If all is well, run darkice from the command prompt and your feed will show active over at Broadcastify! As I said before, you might have to fiddle around with the sample rate or other settings to get it just right for your configuration. For reference, here is how I start my Darkice instance:

nohup darkice -c /home/pi/darkice.cfg &

The “nohup” signifies No Hangup which leaves the process running after I log out. The “-c” specifies the configuration file and the “&” means run as a daemon/background process. Since I run headless, I ssh into my RPi and start darkice this way from my remote terminal.

BREAK BREAK BREAK… Okay you are done if all you wanted is a Broadcastify feed. But some have asked how you would host streaming audio on your own. the following section describes the additional steps which will be needed to do this.

If you want to run your own server you can install Icecast2. Darkice will feed to Icecast. Install Icecast using apt:

sudo apt-get install icecast2

Icecast will install in /etc/icecast2 and run the auto configure program for you. Be sure to remember your passwords as you will need the source password in the darkice.cfg file. The port you choose to run on (default 8000) is the one you will point your browser to on the RPi IP address. You can always edit the icecast.xml configuration file found in the installed directory mentioned above. Another good install document can be found here. Once you have finished the configuration, run:

sudo systemctl start icecast2

You can always replace “start” with “restart” or “stop”. You can also enable it to always run on reboot with “enable” (or do the opposite with “disable”). Once running you can point your browser to http://yourRPiaddress:port where that is the RPi’s IP and port number you chose in the setup. If you are local, you could use http://127.0.0.1:8000, for example. You should see this:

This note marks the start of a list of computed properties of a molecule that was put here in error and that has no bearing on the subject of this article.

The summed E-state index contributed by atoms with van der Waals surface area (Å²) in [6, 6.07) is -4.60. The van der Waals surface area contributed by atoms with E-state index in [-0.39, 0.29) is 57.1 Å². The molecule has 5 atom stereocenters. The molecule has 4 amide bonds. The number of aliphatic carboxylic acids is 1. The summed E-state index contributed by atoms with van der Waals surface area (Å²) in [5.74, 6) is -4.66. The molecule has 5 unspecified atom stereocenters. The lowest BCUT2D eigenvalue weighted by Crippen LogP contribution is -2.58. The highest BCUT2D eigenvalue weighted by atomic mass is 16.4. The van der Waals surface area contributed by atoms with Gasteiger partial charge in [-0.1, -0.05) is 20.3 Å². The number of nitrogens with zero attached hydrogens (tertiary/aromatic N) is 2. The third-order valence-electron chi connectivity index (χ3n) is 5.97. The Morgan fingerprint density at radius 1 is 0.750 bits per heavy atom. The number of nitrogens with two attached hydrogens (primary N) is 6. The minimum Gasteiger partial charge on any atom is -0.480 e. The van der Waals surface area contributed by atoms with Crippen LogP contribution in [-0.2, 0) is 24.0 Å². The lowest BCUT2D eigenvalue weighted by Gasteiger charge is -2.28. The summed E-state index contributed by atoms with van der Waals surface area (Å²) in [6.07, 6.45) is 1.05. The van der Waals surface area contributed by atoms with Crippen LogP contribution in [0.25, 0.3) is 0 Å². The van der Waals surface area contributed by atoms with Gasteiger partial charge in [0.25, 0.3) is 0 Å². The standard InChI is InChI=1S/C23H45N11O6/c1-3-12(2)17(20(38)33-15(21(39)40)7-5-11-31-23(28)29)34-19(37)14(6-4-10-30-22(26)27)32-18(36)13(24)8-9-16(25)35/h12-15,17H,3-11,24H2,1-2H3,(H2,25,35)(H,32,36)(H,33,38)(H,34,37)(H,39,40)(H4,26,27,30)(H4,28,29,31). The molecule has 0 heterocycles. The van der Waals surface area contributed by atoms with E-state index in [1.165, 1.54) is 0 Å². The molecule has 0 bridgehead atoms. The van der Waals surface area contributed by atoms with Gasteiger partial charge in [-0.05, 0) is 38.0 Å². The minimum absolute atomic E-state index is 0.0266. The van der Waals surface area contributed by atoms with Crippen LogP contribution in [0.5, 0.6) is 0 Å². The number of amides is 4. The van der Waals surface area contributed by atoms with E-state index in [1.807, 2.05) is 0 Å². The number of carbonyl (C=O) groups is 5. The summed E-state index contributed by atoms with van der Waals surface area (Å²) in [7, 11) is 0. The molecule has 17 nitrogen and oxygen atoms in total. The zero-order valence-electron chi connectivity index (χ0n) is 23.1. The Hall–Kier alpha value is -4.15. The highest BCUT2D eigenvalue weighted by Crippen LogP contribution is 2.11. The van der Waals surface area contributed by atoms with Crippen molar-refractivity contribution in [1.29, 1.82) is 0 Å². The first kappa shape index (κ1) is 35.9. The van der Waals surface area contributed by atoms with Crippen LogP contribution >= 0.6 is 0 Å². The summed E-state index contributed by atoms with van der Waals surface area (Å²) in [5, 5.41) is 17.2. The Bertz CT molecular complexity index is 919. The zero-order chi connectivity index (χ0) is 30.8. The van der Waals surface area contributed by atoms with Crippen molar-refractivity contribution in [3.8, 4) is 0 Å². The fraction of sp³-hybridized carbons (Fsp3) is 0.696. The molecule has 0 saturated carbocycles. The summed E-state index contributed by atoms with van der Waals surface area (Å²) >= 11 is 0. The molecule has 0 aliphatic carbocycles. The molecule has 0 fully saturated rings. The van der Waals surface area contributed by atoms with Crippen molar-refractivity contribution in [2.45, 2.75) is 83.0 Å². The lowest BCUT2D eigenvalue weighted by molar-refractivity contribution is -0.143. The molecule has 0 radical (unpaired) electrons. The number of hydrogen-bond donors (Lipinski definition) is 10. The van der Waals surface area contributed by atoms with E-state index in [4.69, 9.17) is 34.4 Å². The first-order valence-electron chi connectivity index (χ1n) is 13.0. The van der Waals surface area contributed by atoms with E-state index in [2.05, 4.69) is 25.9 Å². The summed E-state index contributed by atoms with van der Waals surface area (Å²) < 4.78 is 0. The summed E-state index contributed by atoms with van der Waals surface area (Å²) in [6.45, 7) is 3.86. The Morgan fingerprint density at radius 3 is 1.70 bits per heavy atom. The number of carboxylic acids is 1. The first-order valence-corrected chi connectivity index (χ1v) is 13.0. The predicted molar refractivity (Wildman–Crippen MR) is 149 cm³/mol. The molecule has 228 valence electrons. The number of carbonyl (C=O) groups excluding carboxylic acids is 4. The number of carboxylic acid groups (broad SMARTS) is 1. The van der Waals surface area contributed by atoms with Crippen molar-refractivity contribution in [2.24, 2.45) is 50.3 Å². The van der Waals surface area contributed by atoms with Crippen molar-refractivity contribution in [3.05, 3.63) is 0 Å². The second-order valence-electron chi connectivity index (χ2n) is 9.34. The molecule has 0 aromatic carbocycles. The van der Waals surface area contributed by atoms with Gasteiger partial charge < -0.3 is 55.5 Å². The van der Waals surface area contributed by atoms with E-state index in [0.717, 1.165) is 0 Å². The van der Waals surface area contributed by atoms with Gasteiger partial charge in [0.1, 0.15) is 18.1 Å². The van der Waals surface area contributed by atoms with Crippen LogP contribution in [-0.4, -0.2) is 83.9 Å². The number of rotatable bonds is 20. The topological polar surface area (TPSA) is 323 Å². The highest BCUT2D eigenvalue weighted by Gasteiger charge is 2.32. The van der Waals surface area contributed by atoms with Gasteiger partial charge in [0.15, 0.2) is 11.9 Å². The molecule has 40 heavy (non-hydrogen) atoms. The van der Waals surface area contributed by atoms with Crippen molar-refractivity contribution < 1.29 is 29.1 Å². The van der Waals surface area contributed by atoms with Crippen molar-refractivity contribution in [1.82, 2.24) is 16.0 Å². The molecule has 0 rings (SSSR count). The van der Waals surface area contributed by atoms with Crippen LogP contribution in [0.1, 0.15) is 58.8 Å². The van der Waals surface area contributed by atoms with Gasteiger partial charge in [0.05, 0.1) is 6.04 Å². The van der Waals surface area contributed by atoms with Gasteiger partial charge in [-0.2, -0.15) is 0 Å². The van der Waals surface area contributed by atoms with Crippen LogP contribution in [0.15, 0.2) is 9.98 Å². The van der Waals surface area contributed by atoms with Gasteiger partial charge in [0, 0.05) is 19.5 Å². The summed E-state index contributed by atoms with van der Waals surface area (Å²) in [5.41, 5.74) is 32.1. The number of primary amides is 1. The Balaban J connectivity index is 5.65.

Icecast2 with no Streams

If that page came up, great news you are almost there. The next step is to feed Darkice into Icecast. You do that by adding an Icecast section to the darkice.cfg file using the password you set up in the Icecast installation for sources. If your darkice.cfg has an “[icecast2-1]” section already you can edit it, otherwise add the following, tailored for your installation:

[icecast2-1]
bitrateMode = abr # average bit rate
format = vorbis # format of the stream: ogg vorbis
bitrate = 96 # bitrate of the stream sent to the server
server = 127.0.0.1
port = 8000 # port of the IceCast2 server, usually 8000
password = SOURCEPWD # source password to the IceCast2 server
mountPoint = KC4RCR # mount point of this stream on the IceCast2 server
name = DarkIce
description = KC4RCR Scanner Traffic
url = http://www.kc4rcr.com
genre = Mostly 2 meter ham repeaters around the VA area
public = no # advertise this stream?

Now restart the service using sudo systemctl restart icecast2 if applicable and go back to your web browser and reload the Icecast page. You should see something similar to the following:

Icecast Streaming

You can also login via your admin password (username admin) and see the stream stats and listener info. It is just one mount point here so that’s all that is displayed. Icecast supports a variety of configurations if you are interested. Visit icecast.org for more information.

BC760XLT Scanner Repair

So the preamble to the story is that I just moved into a new QTH and while my ham gear is protected by multiple ground rods and polyphasers, my scanner was not.

Now, it was a cheap scanner (found on eBay for under $50) connected to a Raspberry Pi 4. It was at the service entry point to the house and I hastily set it up. I used it to live stream audio to a web server on the Pi that I could access with my phone. The antenna was set outside, not raised up much or anything (power lines above). I just needed to pick up the local repeaters when I was away and wanted to listen in. Everything was plugged into a small UPS but I knew the antenna was susceptible. It would work for now until I can get back to it.

The very day I set out to ground and protect the antenna, I was outside trying to get things finished when a freak storm rolled up. Well glad I came in to take a break with the rain because lightning lit up my property (my ham shack was disconnected). I am sure I heard electrical arcing in the house when it hit.